Topeka Kansas Attorney General Derek Schmidt urged state lawmakers today to heed the Supreme Court's school finance ruling, saying the surest way to resolve at least part of the case is to restore full funding of certain aid to poor school districts.
“My counsel would be, find a way, between now and July 1, before you go home, to provide that equalization aid,” Schmidt told the House Appropriations Committee.
Earlier this month, the Kansas Supreme Court upheld part of a lower court decision, saying the Legislature had violated the Kansas Constitution when it cut funding that goes to subsidize the capital outlay budgets and local option budgets of lower-wealth districts.
The state currently funds only about 78 percent of the LOB equalization aid, which means the state has to distribute that money on a pro-rated basis and districts receive only a portion of what they're entitled to. The Kansas State Department of Education says current funding is about $104 million short of what it should be.
In Lawrence, that amounts to about $1 million a year, a relatively small amount because Lawrence has relatively high property valuation for the number of students it has. But the poorer a school district is, the more it gets short-changed, resulting in what the court agreed are wealth-based disparities that violate the Kansas Constitution.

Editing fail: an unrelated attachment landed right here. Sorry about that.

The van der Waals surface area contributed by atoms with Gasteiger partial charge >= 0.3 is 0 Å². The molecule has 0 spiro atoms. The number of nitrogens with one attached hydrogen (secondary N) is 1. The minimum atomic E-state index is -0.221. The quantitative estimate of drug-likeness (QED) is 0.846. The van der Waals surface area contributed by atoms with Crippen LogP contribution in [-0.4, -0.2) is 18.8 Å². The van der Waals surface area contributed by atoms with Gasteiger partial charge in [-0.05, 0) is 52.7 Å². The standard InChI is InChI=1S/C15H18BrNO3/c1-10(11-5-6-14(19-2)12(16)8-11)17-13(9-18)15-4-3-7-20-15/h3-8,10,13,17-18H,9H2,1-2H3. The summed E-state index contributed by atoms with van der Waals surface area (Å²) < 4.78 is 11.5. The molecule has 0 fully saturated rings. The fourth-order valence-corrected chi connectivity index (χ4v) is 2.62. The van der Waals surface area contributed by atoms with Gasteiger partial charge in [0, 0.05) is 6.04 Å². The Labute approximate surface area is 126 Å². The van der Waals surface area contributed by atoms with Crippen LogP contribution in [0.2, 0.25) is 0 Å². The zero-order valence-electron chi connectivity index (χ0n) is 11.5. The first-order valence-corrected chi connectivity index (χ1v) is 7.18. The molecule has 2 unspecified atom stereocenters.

For capital outlay budgets — money used for big-ticket items like computers, equipment and building repairs — the state has not provided any equalization aid since 2009.
But some Republicans expressed concern that the additional money for those two formulas — estimated at $129 million a year — would go mainly for property tax relief and would not necessarily put more money into classroom education.
That's because state law limits how much districts can raise in each fund. So if the state doesn't pay its full share, Schmidt explained, local districts either have to raise their property tax levies to make up the difference or cut their budgets in those areas.
“With that in mind,” asked Rep. Marvin Kleeb, R-Overland Park, “do you see ways that we could actually have this money go to education, go back to those school districts, and put equity back to the students, helping those students out, rather than just tax relief?”
Schmidt advised against taking that approach.
“If you're going to have a system that relies at least in part … on local property tax effort, then the Constitution requires that that effort be equalized,” Schmidt said.
If the Legislature does anything less than restore full funding, Schmidt said, then those issues will be remanded back to the three-judge trial panel for further review. And if the Legislature does nothing, he said, that could result in the panel enjoining the entire local option budget mechanism, which state officials say would cost local districts more than $1 billion, or about 25 percent of their total operating budgets.
And even if the Legislature does resolve the equity issues for LOBs and capital outlay budgets, Schmidt reminded lawmakers that the larger issue — the adequacy of overall funding for public schools — is still an open issue because the Supreme Court remanded that back to the three-judge panel to be reconsidered under a different standard.
“This is a case that is still in active litigation,” Schmidt said. “This case is not over.”